Delaware River Club
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  1. #37
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    Re: Mr. Cahill and the Sulphurs

    We have to real on some luck with stuff crossing the boarder. I will hook you up with Stenacron ecology in a video My son and I did on a new species I am working with right now. Stenacron are very specific about where and how they live. Just copy and paste this youtube link to see it.

    I totally do not mind this is fun

    https://www.youtube.com/watch?v=CbSm...&feature=share



  2. #38
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    Re: Mr. Cahill and the Sulphurs

    "I'm not out on the river to win." -Kieth Rutherford

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    Re: Mr. Cahill and the Sulphurs

    Thanks buddy


  4. #40
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    Re: Mr. Cahill and the Sulphurs

    Quote Originally Posted by Stenacron man View Post
    We have to real on some luck with stuff crossing the boarder. I will hook you up with Stenacron ecology in a video My son and I did on a new species I am working with right now. Stenacron are very specific about where and how they live. Just copy and paste this youtube link to see it.

    I totally do not mind this is fun

    [link]https://www.youtube.com/watch?v=CbSmSg6hQLg&feature=share[/link]

    Dude...I gotta say....great video, but I am going to call you a geek, in particular a bug geek......not an insult, a respectful poke.....
    Keep up the postings and here is one, an easy one, but I live in polluted New Jersey so, pretty cool....




    Funny, I took this picture in my kitchen....


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    "I'm not out on the river to win." -Kieth Rutherford

  5. #41
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    Re: Mr. Cahill and the Sulphurs



    I totally take as a complement. So I am like the only bug guy here on this site ???


    These guys are not really my knowledge strong point but I will go with
    (Siphlonurus quebecensis or S alternatus) the gray drakes and most likely
    S quebecensis




  6. #42
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    Re: Mr. Cahill and the Sulphurs

    Quote Originally Posted by Stenacron man View Post


    I totally take as a complement. So I am like the only bug guy here on this site ???


    These guys are not really my knowledge strong point but I will go with
    (Siphlonurus quebecensis or S alternatus) the gray drakes and most likely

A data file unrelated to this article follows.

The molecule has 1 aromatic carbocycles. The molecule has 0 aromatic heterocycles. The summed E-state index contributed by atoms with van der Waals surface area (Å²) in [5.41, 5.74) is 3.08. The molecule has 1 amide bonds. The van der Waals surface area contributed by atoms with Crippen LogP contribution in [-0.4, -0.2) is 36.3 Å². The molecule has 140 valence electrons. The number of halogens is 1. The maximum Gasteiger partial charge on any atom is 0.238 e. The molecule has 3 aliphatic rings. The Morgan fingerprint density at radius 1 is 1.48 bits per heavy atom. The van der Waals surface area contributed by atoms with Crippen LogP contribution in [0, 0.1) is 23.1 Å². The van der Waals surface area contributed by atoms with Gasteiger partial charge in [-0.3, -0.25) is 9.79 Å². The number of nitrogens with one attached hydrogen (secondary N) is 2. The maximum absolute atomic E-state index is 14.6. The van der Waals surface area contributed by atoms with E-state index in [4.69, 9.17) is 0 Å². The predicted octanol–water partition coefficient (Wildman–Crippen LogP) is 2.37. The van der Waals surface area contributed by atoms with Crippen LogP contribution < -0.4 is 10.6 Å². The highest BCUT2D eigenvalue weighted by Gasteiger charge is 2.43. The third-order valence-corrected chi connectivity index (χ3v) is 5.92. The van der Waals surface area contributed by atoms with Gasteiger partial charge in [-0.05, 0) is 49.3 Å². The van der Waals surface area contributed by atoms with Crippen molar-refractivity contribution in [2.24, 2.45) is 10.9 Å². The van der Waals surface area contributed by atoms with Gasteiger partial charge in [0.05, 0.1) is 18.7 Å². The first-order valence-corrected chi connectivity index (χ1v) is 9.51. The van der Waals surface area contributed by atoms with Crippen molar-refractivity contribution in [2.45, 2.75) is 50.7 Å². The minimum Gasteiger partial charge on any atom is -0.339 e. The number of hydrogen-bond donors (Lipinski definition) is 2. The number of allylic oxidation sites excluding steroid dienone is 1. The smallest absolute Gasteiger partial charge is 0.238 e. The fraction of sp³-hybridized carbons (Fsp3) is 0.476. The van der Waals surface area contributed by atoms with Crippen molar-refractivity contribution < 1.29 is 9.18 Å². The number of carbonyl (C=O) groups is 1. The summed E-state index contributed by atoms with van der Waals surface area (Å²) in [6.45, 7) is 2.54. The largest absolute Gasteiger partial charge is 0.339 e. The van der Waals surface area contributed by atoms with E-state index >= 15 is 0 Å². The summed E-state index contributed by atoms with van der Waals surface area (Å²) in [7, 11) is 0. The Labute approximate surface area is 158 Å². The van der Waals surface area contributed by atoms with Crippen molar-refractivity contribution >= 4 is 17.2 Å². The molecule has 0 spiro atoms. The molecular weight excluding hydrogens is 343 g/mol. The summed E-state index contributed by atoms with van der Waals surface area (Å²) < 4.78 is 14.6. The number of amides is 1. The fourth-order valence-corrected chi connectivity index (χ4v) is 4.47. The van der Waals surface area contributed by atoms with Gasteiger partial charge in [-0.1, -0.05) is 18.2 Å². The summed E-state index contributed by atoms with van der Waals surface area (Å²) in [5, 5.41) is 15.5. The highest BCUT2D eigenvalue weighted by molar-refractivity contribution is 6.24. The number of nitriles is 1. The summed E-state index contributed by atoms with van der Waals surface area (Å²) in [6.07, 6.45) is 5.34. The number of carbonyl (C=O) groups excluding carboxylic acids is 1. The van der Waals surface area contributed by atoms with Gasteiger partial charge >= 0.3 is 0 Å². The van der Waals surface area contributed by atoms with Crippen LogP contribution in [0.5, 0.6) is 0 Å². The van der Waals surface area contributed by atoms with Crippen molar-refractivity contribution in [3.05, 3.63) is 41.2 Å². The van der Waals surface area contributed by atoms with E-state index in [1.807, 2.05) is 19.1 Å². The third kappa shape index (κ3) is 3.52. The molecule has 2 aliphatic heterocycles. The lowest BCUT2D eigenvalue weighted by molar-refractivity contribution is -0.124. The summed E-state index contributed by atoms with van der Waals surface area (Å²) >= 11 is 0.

S quebecensis

    FF is one of our resident bug nerds, but I think you've found that out already..


  7. #43
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    Re: Mr. Cahill and the Sulphurs

    Quote Originally Posted by Future Fanatic View Post
    OH YEAH?!?

    What's THIS one...

    Attachment 11020
    This is an easy one: Ephemeroptera Galbinus oculus

    Pictures taken before/after/during fly fishing:
    http://dcabarle.smugmug.com/Sports/F...79119552_XXeHe

  8. #44
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    Re: Mr. Cahill and the Sulphurs

    Quote Originally Posted by Stenacron man View Post
    I love PA and would love to visit it again I lived near Lewisburg for years. I would love to take you up on that offer but I don't have a Canadian passport at this time. So if I cross the boarded I can't come back. The most important feature is like "YOU" said the eye spacing and that they are both spinners.

    So tell me why in the yellow carolina, the eyes are very wide spread, and the pudicum they are tight, but both are in the last 12 hours of their life span ????

    The eyes on the Carolina are spread wide apart due to inbreeding. That's what happens. There's a lot of that going on down there in the Carolina's. Look at this specimen:



    It's still a human but I think the type is still up in the air.

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    Pictures taken before/after/during fly fishing:
    http://dcabarle.smugmug.com/Sports/F...79119552_XXeHe

  9. #45
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    Re: Mr. Cahill and the Sulphurs

    Quote Originally Posted by Stenacron man View Post
    Dr Traver one of the leading authors of the biology of a mayfly 1935 does state tail size in her 1933 description on the female pudicum larva. No other descriptions state tail size for that species that I can find and currently have over 400 species manuals;

    pudicum for larva;

    Body size for female; 12-14 mm
    Tails for female larva; 18-20 mm

    Generally in most Heptageniidae the tails lengthen as they molt from subimago or dun, to the imago state being a spinner. Most have a average tail length between 22-24 mm for a male.

    I know from my own personally study of the vicarium complex that,
    (M vicarium), (M vicarium / rivulicolum), and (M vicarium / fuscum)